Molecular gastronomy has elevated the entire restaurant industry and shifted the criteria that people use to judge dishes. Today, the top-ranked restaurants are the ones that invent and utilize the most innovative techniques in their kitchens. For example, El Bulli is a world-renowned restaurant in Barcelona and ranked #1 in the world five times by the San Pellegrino World’s 50 Best Restaurants. Most people in the food industry associate it with the rise of molecular gastronomy as it has pioneered many of the techniques we see commonly today. Its head chef, Ferran Adria, is known for harnessing scientific equipment and ingredients to develop new techniques like spherification and siphoning.
Spherification is the process of forming a gel around a liquid center. Ingredients only gel in the presence of certain minerals like calcium, potassium, and sodium. The primary spherification component is sodium alginate, which is found in seaweed and acts as a thickener when added to liquid. The sodium alginate is mixed with a liquid of choice, collected in a syringe, and droplets are released into a bowl of calcium chloride solution. When calcium ions are present, they insert themselves between the alginate strands, causing them to interlock and become a gel. This has allowed for the development of novel foods like spherical ravioli, el Bulli’s famous exploding olives, and even the common popping boba.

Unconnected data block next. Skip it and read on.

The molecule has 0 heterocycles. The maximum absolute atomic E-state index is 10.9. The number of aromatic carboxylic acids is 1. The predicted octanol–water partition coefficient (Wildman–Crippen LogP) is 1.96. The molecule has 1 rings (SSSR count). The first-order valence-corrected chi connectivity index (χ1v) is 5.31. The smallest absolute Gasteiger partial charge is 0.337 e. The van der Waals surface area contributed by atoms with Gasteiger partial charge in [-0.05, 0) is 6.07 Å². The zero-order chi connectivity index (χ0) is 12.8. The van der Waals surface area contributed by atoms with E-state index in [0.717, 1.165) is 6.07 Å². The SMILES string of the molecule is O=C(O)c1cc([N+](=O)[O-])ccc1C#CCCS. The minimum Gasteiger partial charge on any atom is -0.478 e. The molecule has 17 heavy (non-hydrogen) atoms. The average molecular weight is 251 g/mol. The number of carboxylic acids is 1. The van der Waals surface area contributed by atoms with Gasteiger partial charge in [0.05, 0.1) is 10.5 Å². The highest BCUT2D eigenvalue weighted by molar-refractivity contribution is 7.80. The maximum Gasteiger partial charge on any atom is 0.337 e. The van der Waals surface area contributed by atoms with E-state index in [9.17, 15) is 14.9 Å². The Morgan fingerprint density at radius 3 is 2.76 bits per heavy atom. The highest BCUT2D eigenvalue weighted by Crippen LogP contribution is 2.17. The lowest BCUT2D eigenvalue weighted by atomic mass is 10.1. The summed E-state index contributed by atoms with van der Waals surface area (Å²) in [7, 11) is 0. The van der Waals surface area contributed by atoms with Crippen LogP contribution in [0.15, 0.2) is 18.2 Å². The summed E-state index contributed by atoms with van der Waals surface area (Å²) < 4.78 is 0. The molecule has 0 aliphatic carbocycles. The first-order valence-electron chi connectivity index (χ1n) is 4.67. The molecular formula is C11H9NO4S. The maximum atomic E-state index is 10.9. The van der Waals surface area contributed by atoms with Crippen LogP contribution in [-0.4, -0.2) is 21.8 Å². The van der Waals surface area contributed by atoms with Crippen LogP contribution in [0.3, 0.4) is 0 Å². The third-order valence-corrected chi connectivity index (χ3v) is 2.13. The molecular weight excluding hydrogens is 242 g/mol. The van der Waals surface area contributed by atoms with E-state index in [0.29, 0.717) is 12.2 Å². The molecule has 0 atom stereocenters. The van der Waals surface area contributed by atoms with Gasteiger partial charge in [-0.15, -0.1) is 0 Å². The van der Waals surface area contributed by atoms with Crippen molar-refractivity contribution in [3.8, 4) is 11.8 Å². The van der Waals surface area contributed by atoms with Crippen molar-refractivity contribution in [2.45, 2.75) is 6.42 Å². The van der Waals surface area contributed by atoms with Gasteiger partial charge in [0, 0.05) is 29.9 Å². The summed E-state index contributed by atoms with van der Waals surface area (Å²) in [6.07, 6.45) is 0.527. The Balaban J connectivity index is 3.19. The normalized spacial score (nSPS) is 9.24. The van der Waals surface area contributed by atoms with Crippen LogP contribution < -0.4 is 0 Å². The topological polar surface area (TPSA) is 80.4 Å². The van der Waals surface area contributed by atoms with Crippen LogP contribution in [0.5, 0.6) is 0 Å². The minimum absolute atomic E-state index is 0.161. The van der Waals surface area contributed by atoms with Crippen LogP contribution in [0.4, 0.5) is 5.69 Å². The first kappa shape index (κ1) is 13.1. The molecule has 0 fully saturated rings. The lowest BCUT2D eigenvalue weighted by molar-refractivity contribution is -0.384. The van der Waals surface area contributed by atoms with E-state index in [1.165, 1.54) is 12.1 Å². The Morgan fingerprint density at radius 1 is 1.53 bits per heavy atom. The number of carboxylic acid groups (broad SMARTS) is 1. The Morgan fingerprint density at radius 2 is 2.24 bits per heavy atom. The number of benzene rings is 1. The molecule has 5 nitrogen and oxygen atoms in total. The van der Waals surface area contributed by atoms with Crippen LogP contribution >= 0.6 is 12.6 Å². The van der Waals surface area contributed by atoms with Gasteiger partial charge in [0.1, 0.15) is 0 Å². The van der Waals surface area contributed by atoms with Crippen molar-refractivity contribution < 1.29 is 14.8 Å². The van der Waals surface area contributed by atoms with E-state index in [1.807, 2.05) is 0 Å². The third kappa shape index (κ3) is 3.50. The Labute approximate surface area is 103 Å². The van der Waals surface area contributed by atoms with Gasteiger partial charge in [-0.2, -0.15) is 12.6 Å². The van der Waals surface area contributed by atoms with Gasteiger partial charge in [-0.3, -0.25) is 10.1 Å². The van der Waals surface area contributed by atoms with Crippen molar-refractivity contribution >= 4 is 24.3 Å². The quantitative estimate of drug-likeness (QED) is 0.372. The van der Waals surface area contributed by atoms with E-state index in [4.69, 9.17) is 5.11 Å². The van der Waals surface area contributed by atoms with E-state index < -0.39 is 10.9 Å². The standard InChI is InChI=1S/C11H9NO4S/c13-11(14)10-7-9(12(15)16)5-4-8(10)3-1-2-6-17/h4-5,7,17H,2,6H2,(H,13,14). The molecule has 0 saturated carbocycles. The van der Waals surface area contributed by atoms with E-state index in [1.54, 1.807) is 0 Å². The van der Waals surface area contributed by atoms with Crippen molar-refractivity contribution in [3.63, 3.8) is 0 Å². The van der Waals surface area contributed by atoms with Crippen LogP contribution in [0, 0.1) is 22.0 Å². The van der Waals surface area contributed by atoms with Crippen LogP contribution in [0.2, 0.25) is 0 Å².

Siphoning is a process used to aerate liquids and create culinary foams. San Francisco’s famous Blue Bottle Coffee, for example, uses a siphon to brew drinks. The siphoning contraption consists of two chambers, the upper compartment which holds the coffee grounds and the lower which holds the water. The flame heats the water to produce water vapor, which expands and builds pressure. This pushes the hot water into the coffee chamber, where it starts to brew.
Furthermore, siphoning is commonly used to generate foams. Originally invented as a way to create a lighter mousse, chefs can now make foams out of nearly any ingredient to subtly infuse flavors of herbs, fruits, and vegetables into their dishes. By combining liquid mixtures of these ingredients with nitrous oxide or carbon dioxide inside the siphon, the mixture’s texture can convert from liquid to foam. Foams add sophistication to presentation and provide undertones of the root ingredient to enhance flavor.